To say that watching Blood Machines, which recently played at the Brooklyn Horror Film Festival, was an interesting experience would be a vast understatement. I did not know anything about this project before my viewing, so I had no idea what to expect. To summarize my feelings after it was over: Holy fuck. What a trip…
...Written/directed by Raphael Hernandez and Savitri Joly-Gonfard, Blood Machines follows a pair of space hunters, Vascan (Anders Heinrichsen) and Lago (Christian Erickson), as they are tracking down a machine that is trying to free itself. After the spaceship is taken down, the ghost of a young woman pulls itself out of the machine. In an attempt to understand what has just happened, they chase the woman through space.
I’m not going to tell you that I completely understood everything that was happening in Blood Machines. I didn’t. That’s not necessarily a bad thing, though, because no matter what was going on, the film kept my interest. Even though I found myself saying, “what the hell is going on here”, I was still absorbed with what was going on and I was very interested to see what happened next. Those that need to have all the answers may find the experience a bit frustrating, but I didn’t find much explanation necessary.
I can’t say enough about the visual effects and the look of Blood Machines. From the opening moments, it’s an absolute joy to take in. I really enjoyed the gritty feel of the picture and the production design is great from top to bottom. I was absolutely blown away with how this film ended up looking. The imagery, although strange, is beautiful. The spirit of the ‘80s inspired the filmmakers and they most definitely nailed it.
Speaking of that, the music by Carpenter Brut feels like it was pulled right out of the ‘80s. The synth hits fantastically and had me feeling as if I actually were watching an ‘80s film, to the delight of my ears. The score pairs well with what’s happening on the screen. It’s a beautiful marriage to witness.
Another impressive aspect of the film is the way that the machines move and sound. I have no prior knowledge on the production of this project, but I can still sense that a lot of thought went into how the machines were designed and how they would actually work. Even though you can’t see it, you still get the sense of moving parts and changing gears. This is where the sound design proves to be very effective, as well. When there’s movement, there’s clanging and banging and it’s believable that these noises are coming from the machines. The design of the sounds gave the huge machines weight and accentuated their presence.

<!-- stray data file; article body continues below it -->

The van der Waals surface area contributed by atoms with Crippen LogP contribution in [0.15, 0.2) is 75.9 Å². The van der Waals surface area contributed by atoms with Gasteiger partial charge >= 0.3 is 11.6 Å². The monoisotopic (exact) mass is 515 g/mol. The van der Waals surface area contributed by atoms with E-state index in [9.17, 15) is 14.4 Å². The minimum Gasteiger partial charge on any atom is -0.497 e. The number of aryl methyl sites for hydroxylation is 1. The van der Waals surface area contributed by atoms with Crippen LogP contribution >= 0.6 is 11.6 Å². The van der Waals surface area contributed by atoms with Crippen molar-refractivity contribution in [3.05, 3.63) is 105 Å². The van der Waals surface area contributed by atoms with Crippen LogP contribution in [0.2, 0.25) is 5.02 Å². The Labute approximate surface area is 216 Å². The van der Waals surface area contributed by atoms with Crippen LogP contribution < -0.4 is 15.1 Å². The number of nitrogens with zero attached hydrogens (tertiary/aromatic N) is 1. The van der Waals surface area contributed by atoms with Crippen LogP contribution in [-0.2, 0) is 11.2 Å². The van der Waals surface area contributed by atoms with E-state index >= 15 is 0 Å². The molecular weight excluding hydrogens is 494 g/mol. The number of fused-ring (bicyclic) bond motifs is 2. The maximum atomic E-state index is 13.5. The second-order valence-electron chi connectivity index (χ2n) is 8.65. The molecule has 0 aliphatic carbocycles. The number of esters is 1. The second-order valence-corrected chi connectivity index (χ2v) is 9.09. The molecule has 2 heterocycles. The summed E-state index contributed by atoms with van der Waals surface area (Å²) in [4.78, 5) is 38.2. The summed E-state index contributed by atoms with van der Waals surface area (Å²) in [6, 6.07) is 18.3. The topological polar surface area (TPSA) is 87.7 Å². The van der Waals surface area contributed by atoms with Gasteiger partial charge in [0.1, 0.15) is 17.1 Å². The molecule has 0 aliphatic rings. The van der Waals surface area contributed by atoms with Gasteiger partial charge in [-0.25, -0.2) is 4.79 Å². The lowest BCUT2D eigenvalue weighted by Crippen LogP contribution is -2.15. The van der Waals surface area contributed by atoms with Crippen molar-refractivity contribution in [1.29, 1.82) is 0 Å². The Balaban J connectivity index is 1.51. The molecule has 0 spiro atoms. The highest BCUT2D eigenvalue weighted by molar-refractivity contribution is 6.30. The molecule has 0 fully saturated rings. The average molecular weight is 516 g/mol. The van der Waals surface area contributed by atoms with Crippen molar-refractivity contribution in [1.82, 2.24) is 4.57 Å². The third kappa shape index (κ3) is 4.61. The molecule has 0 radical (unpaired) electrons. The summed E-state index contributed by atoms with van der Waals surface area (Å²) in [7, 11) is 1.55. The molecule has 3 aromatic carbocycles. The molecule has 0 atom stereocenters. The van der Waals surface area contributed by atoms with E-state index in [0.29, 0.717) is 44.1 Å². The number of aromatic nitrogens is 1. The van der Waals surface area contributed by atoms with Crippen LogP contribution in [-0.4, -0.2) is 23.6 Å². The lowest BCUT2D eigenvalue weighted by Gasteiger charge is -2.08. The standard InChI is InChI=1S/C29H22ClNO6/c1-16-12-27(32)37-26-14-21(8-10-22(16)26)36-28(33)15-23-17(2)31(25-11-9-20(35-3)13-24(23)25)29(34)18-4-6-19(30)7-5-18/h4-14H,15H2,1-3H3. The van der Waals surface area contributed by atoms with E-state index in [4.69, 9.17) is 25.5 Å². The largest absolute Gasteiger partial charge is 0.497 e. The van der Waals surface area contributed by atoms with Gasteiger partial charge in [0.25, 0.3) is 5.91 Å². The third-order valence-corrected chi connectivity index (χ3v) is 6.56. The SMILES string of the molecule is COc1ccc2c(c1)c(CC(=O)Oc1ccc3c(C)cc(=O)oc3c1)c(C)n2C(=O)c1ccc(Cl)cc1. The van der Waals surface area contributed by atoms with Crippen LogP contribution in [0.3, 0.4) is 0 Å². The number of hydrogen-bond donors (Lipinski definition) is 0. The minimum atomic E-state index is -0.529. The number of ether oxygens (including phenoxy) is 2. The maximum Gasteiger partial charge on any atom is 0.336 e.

A lot of hard work went into every aspect of Blood Machines and it shows in every single moment.
The film is split up into three chapters, coming in at just under an hour. I don’t know the reason for splitting it into three parts, but it doesn’t seem necessary. It would have been just as effective, if not more so, with all three parts put together as one long feature.
Blood Machines is just simply very cool. It’s easily one of the most interesting things I’ve ever watched. There were a few moments where I wasn’t quite sure what I was seeing or what was going on, but that never ruined my enjoyment of the film. Those looking for explanations will be disappointed, but if you just sit back and take it in, you’ll be pleased by everything you see. I definitely recommend checking out this trippy experience.
Blood Machines has been acquired by Shudder and will release through the service at a later date.
By Billy Smith